Officials from Suez Water caught heat from lawmakers Wednesday morning who were critical the utility giant is not doing enough to make sure customers know about problems with their drinking water, and to comply with a 2017 law that ramped up stricter drinking water standards.
“I’d hate for the Legislature to force the professional utilities to have to make the changes,” Sen. Troy Singleton, D-7th District, told two Suez representatives – Director of Engineering Emad Sidhom and Director of Utility Operations Craig O’Connell – during a legislative hearing on the Water Quality Accountability Act.
Earlier this year, Suez rolled out a program charging ratepayers $1,000 to replace residential lines that might be outdated and leaking, or containing lead.
That amount would be tacked onto a customer’s water bill as a monthly surcharge, but it will still cost $15 million – all pending approval from the Board of Public Utilities – with replacements bringing a price tag between $5,000 and $8,000.
“We would want to work with [the state] to see how we can stabilize that cost to a customer, to a household,” O’Connell said.
“There’s over $19.6 billion in revenue that Suez made,” Singleton countered. “So if revenue is $19.6 billion, to sit and tell us that we’re waiting for the BPU to tell us that we could use a portion of that money to help a situation that we know is a problem, frankly just falls short and falls flat.”
O’Connor told lawmakers they were working closely with the municipalities they service, as well as homeowners who tested high for levels of lead.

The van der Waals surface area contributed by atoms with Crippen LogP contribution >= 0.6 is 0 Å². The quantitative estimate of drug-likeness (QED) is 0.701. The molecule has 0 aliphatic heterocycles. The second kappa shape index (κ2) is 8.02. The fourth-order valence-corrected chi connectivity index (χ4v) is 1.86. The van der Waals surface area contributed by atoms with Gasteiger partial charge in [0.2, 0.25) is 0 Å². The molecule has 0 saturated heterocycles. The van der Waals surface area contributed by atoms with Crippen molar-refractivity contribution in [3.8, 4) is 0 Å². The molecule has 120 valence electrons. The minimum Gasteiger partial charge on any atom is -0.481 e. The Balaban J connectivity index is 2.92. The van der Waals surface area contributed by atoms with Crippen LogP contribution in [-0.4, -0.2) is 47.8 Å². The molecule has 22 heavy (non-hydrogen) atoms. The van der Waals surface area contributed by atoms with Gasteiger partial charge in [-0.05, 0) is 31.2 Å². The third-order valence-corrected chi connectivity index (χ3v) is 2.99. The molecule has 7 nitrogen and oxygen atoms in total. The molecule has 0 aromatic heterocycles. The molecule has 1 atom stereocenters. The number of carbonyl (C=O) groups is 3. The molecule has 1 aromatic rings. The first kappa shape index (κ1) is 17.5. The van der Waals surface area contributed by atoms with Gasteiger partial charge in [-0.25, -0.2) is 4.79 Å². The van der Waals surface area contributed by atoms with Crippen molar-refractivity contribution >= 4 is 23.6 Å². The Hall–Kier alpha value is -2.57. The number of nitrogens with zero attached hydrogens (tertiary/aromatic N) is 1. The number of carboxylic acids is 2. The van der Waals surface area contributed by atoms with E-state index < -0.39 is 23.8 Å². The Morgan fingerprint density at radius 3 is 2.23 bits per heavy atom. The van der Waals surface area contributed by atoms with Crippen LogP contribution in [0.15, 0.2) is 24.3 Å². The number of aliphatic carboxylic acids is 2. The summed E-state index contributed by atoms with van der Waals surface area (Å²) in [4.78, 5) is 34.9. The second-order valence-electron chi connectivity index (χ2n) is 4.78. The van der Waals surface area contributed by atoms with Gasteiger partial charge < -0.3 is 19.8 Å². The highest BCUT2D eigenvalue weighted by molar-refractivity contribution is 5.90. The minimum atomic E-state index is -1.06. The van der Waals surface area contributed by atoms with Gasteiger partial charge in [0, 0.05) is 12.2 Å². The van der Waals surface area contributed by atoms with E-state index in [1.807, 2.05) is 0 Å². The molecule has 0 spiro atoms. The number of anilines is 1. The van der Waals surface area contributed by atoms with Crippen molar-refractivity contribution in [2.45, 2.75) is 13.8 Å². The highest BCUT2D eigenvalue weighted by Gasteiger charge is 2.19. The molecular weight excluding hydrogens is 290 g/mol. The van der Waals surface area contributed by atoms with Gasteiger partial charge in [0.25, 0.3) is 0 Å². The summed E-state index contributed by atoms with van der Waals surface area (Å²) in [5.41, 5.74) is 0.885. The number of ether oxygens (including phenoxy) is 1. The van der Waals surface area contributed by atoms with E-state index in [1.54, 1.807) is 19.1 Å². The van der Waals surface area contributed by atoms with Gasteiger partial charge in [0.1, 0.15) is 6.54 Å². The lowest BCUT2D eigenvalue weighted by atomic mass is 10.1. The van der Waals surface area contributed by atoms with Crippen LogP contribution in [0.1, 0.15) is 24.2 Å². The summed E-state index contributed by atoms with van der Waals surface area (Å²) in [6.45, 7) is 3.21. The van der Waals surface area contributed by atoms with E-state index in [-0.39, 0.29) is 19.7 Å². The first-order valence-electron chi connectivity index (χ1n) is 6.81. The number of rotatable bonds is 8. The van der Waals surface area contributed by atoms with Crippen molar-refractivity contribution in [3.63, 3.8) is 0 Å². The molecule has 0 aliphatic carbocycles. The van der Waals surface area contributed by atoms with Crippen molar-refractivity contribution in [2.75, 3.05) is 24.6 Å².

Moreover, Suez has been conducting aggressive outreach campaigns so that they know their lines could get tested for lead, and that a financing scheme would be available for them to have the lines replaced.
“I’m sure we can do more,” O’Connell, who said that Suez still had not gotten that many customer calls, told lawmakers. “We have done community outreach, advertised through our Facebook page, Twitter page… newspaper ads.”
That simply was not enough, according to Sen. Brian Stack, D-33rd District, who said the outreach efforts passed over renters who do not own the properties with contaminated lines, and that many customers still do not use the internet.
“Suez has to make an investment to everybody in the region to make sure it’s reaching every single household,” Stack said. “There’s got to be a major advertisement and major ways to reach out into the community.”
Singleton said he was largely frustrated by the answers from Suez officials, which he felt were not substantial.
“It’s disappointing that individuals that… you’re not in a position to actually give this effort,” Singleton said.r